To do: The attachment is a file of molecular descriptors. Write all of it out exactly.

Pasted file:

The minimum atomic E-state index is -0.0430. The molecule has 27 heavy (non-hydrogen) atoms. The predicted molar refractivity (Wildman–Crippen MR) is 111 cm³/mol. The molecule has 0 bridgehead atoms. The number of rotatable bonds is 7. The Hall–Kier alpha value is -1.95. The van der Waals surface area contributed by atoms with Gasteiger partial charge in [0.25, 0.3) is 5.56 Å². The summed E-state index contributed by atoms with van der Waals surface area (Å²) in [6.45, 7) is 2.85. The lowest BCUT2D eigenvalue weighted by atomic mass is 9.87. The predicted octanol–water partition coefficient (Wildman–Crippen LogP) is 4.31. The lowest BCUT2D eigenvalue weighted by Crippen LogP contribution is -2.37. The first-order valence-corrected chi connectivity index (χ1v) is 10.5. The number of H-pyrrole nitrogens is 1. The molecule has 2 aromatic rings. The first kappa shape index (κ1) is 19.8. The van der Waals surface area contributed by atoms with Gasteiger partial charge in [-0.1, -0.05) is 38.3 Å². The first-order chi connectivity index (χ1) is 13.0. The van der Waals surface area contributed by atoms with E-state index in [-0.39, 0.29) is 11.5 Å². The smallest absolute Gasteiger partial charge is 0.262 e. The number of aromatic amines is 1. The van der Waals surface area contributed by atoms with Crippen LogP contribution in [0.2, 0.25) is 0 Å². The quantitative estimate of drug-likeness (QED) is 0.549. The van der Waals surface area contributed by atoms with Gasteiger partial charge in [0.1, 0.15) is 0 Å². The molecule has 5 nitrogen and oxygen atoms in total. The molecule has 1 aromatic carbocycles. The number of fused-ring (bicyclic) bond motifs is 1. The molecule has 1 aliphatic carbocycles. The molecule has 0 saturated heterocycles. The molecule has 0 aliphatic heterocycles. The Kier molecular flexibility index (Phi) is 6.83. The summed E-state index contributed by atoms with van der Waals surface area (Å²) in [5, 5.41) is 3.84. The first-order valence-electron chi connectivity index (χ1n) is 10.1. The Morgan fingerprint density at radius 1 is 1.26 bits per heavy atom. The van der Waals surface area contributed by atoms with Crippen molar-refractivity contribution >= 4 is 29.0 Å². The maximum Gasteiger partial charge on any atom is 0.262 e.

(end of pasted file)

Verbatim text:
The minimum atomic E-state index is -0.0430. The molecule has 27 heavy (non-hydrogen) atoms. The predicted molar refractivity (Wildman–Crippen MR) is 111 cm³/mol. The molecule has 0 bridgehead atoms. The number of rotatable bonds is 7. The Hall–Kier alpha value is -1.95. The van der Waals surface area contributed by atoms with Gasteiger partial charge in [0.25, 0.3) is 5.56 Å². The summed E-state index contributed by atoms with van der Waals surface area (Å²) in [6.45, 7) is 2.85. The lowest BCUT2D eigenvalue weighted by atomic mass is 9.87. The predicted octanol–water partition coefficient (Wildman–Crippen LogP) is 4.31. The lowest BCUT2D eigenvalue weighted by Crippen LogP contribution is -2.37. The first-order valence-corrected chi connectivity index (χ1v) is 10.5. The number of H-pyrrole nitrogens is 1. The molecule has 2 aromatic rings. The first kappa shape index (κ1) is 19.8. The van der Waals surface area contributed by atoms with Gasteiger partial charge in [-0.1, -0.05) is 38.3 Å². The first-order chi connectivity index (χ1) is 13.0. The van der Waals surface area contributed by atoms with E-state index in [-0.39, 0.29) is 11.5 Å². The smallest absolute Gasteiger partial charge is 0.262 e. The number of aromatic amines is 1. The van der Waals surface area contributed by atoms with Crippen LogP contribution in [0.2, 0.25) is 0 Å². The quantitative estimate of drug-likeness (QED) is 0.549. The van der Waals surface area contributed by atoms with Gasteiger partial charge in [0.1, 0.15) is 0 Å². The molecule has 5 nitrogen and oxygen atoms in total. The molecule has 1 aromatic carbocycles. The number of fused-ring (bicyclic) bond motifs is 1. The molecule has 1 aliphatic carbocycles. The molecule has 0 saturated heterocycles. The molecule has 0 aliphatic heterocycles. The Kier molecular flexibility index (Phi) is 6.83. The summed E-state index contributed by atoms with van der Waals surface area (Å²) in [5, 5.41) is 3.84. The first-order valence-electron chi connectivity index (χ1n) is 10.1. The Morgan fingerprint density at radius 1 is 1.26 bits per heavy atom. The van der Waals surface area contributed by atoms with Crippen molar-refractivity contribution >= 4 is 29.0 Å². The maximum Gasteiger partial charge on any atom is 0.262 e.